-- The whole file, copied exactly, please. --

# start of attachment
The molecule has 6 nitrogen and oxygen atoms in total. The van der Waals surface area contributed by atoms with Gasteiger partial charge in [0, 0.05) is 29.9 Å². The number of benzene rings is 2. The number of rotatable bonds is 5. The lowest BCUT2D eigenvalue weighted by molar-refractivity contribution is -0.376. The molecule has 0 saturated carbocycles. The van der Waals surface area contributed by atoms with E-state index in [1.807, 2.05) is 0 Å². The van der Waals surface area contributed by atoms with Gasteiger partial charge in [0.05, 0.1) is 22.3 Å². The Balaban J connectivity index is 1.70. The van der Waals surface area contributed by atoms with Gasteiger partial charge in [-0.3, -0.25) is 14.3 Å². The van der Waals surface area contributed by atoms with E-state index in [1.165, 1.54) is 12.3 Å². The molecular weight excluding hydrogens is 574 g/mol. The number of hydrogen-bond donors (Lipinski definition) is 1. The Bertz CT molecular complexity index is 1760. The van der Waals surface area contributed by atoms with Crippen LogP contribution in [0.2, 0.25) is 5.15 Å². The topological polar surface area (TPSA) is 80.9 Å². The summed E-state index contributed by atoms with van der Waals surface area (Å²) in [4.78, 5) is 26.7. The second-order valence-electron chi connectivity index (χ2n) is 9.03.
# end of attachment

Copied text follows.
The molecule has 6 nitrogen and oxygen atoms in total. The van der Waals surface area contributed by atoms with Gasteiger partial charge in [0, 0.05) is 29.9 Å². The number of benzene rings is 2. The number of rotatable bonds is 5. The lowest BCUT2D eigenvalue weighted by molar-refractivity contribution is -0.376. The molecule has 0 saturated carbocycles. The van der Waals surface area contributed by atoms with E-state index in [1.807, 2.05) is 0 Å². The van der Waals surface area contributed by atoms with Gasteiger partial charge in [0.05, 0.1) is 22.3 Å². The Balaban J connectivity index is 1.70. The van der Waals surface area contributed by atoms with Gasteiger partial charge in [-0.3, -0.25) is 14.3 Å². The van der Waals surface area contributed by atoms with E-state index in [1.165, 1.54) is 12.3 Å². The molecular weight excluding hydrogens is 574 g/mol. The number of hydrogen-bond donors (Lipinski definition) is 1. The Bertz CT molecular complexity index is 1760. The van der Waals surface area contributed by atoms with Crippen LogP contribution in [0.2, 0.25) is 5.15 Å². The topological polar surface area (TPSA) is 80.9 Å². The summed E-state index contributed by atoms with van der Waals surface area (Å²) in [4.78, 5) is 26.7. The second-order valence-electron chi connectivity index (χ2n) is 9.03.